Calling the Right People

You’ve probably been encouraged to contact your representative throughout this last election, and phone calls are the most effective way to make your voice heard in Washington D.C.3 In this case, if you are worried about the NIH budget cuts and their effect on future research, you might want to contact the members of the Health subcommittee of the House Committee on Energy and Commerce, the committee that has funding authority over the NIH.4

Republican Members

Michael Burgess (Texas - 26) - Chairman

Brett Guthrie (Kentucky - 02) - Vice Chairman

Joe Barton (Texas - 06)

Fred Upton (Michigan - 06)

John Shimkus (Illinois - 15)

Tim Murphy (Pennsylvania - 18)

Marsha Blackburn (Tennessee - 07)

Cathy McMorris Rodgers (Washington - 05)

Leonard Lance (New Jersey - 07)

Morgan Griffith (Virginia - 09)

Gus Bilirakis (Florida - 12)

Billy Long (Missouri - 07)

Larry Bucshon (Indiana - 08)

Susan Brooks (Indiana - 05)

Markwayne Mullin (Oklahoma - 02)

Richard Hudson (North Carolina - 08)

Chris Collins (New York - 27)

Buddy Carter (Georgia - 01)

Greg Walden (Oregon - 02) - Ex Officio

Democratic Members

Gene Green (Texas - 29) - Ranking Member

Eliot Engel (New York - 16)

Janice Schakowsky (Illinois - 09)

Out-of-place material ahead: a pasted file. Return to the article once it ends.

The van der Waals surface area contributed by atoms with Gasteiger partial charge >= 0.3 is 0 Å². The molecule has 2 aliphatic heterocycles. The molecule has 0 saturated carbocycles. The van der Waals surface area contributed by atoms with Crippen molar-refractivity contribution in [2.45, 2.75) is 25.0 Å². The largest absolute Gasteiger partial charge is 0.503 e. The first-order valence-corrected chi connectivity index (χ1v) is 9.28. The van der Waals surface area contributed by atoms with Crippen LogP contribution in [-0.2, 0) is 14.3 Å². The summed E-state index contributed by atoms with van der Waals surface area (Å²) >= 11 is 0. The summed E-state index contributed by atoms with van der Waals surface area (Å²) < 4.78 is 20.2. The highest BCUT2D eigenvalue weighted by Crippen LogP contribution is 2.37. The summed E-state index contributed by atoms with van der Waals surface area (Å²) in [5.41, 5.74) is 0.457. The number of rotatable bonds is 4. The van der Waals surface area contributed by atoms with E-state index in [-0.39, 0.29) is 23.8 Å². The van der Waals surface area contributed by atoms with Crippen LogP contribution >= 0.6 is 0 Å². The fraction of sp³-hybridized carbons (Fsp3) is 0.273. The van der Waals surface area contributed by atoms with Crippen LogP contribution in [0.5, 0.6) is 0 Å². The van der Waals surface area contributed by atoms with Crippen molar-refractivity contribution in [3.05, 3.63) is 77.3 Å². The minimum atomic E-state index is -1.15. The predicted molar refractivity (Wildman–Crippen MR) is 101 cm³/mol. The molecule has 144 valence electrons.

G. K. Butterfield (North Carolina - 01)

Doris Matsui (California - 06)

Kathy Castor (Florida - 14)

John Sarbanes (Maryland - 03)

Ben Lujan (New Mexico - 03)

Kurt Schrader (Oregon - 05)

Joseph P. Kennedy III (Massachusetts - 04)

Tony Cárdenas (California - 29)

Anna Eshoo (California - 18)

Diana DeGette (Colorado - 01)

Frank Pallone (New Jersey - 06) - Ex Officio

Donating Money to Organizations Dedicated to Research

Perhaps the most immediate and effective way to contribute to continued research is to donate money yourself. By identifying organizations that are dedicated to funding scientists and researchers in the lab, and by committing to a one time or monthly donation, you can support not only the research itself, but those who will one day benefit from it.

Glaucoma Research Foundation grants help make significant breakthroughs in glaucoma research, treatment, and prevention possible. Funding for these grants, however, depends on your generosity. Donate today to help make a difference in the fight against glaucoma.

1 "Drastic Cuts to NIH Would Hamper Progress in Finding Cures." Congresswoman Diana DeGette, degette.house.gov/media-center/in-the-news/drastic-cuts-to-nih-would-hamper-progress-in-finding-cures. Accessed 19 Apr. 2017.

2 "The National Alliance for Eye and Vision Research." The National Alliance for Eye and Vision Research, www.eyeresearch.org/naevr_action/World_Glaucoma_Day_2017.html. Accessed 19 Apr. 2017.

3 Victor, Daniel. “Here’s Why You Should Call, Not Email, Your Legislators.” The New York Times, 22 Nov. 2016. https://www.nytimes.com/2016/11/22/us/politics/heres-why-you-should-call-not-email-your-legislators.html. Accessed 21 Apr. 2017.

4 "Health (115th Congress)." Energy and Commerce Committee, energycommerce.house.gov/subcommittees/health-115th-congress. Accessed 19 Apr. 2017.

Last reviewed on April 25, 2017